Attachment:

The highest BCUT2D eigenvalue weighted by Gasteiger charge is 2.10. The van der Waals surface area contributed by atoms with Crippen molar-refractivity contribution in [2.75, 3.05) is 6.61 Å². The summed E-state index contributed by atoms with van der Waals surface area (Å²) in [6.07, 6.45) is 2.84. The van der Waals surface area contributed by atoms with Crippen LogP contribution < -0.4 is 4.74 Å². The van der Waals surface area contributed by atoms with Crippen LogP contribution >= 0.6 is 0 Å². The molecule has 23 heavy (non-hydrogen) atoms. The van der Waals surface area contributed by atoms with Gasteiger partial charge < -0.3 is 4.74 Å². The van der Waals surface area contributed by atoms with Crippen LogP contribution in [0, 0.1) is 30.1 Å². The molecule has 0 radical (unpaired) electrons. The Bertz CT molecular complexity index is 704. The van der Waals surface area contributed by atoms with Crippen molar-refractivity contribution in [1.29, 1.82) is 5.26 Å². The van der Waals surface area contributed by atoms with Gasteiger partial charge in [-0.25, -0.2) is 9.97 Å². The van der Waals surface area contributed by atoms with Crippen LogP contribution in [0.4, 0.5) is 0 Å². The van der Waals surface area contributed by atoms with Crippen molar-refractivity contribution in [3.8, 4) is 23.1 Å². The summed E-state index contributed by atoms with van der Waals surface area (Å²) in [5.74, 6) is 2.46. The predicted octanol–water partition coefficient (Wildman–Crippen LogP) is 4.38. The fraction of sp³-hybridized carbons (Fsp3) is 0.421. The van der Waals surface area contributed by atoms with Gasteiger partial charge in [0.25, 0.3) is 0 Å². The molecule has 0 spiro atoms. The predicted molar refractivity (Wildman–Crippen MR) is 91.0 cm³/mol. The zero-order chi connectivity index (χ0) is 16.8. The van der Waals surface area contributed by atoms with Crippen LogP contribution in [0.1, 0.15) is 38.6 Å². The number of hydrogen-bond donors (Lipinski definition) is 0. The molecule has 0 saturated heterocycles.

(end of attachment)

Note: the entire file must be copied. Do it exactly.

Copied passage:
The highest BCUT2D eigenvalue weighted by Gasteiger charge is 2.10. The van der Waals surface area contributed by atoms with Crippen molar-refractivity contribution in [2.75, 3.05) is 6.61 Å². The summed E-state index contributed by atoms with van der Waals surface area (Å²) in [6.07, 6.45) is 2.84. The van der Waals surface area contributed by atoms with Crippen LogP contribution < -0.4 is 4.74 Å². The van der Waals surface area contributed by atoms with Crippen LogP contribution >= 0.6 is 0 Å². The molecule has 23 heavy (non-hydrogen) atoms. The van der Waals surface area contributed by atoms with Gasteiger partial charge < -0.3 is 4.74 Å². The van der Waals surface area contributed by atoms with Crippen LogP contribution in [0, 0.1) is 30.1 Å². The molecule has 0 radical (unpaired) electrons. The Bertz CT molecular complexity index is 704. The van der Waals surface area contributed by atoms with Crippen molar-refractivity contribution in [1.29, 1.82) is 5.26 Å². The van der Waals surface area contributed by atoms with Gasteiger partial charge in [-0.25, -0.2) is 9.97 Å². The van der Waals surface area contributed by atoms with Crippen LogP contribution in [0.4, 0.5) is 0 Å². The van der Waals surface area contributed by atoms with Crippen molar-refractivity contribution in [3.8, 4) is 23.1 Å². The summed E-state index contributed by atoms with van der Waals surface area (Å²) in [5.74, 6) is 2.46. The predicted octanol–water partition coefficient (Wildman–Crippen LogP) is 4.38. The fraction of sp³-hybridized carbons (Fsp3) is 0.421. The van der Waals surface area contributed by atoms with Gasteiger partial charge in [0.25, 0.3) is 0 Å². The molecule has 0 spiro atoms. The predicted molar refractivity (Wildman–Crippen MR) is 91.0 cm³/mol. The zero-order chi connectivity index (χ0) is 16.8. The van der Waals surface area contributed by atoms with Crippen LogP contribution in [0.1, 0.15) is 38.6 Å². The number of hydrogen-bond donors (Lipinski definition) is 0. The molecule has 0 saturated heterocycles.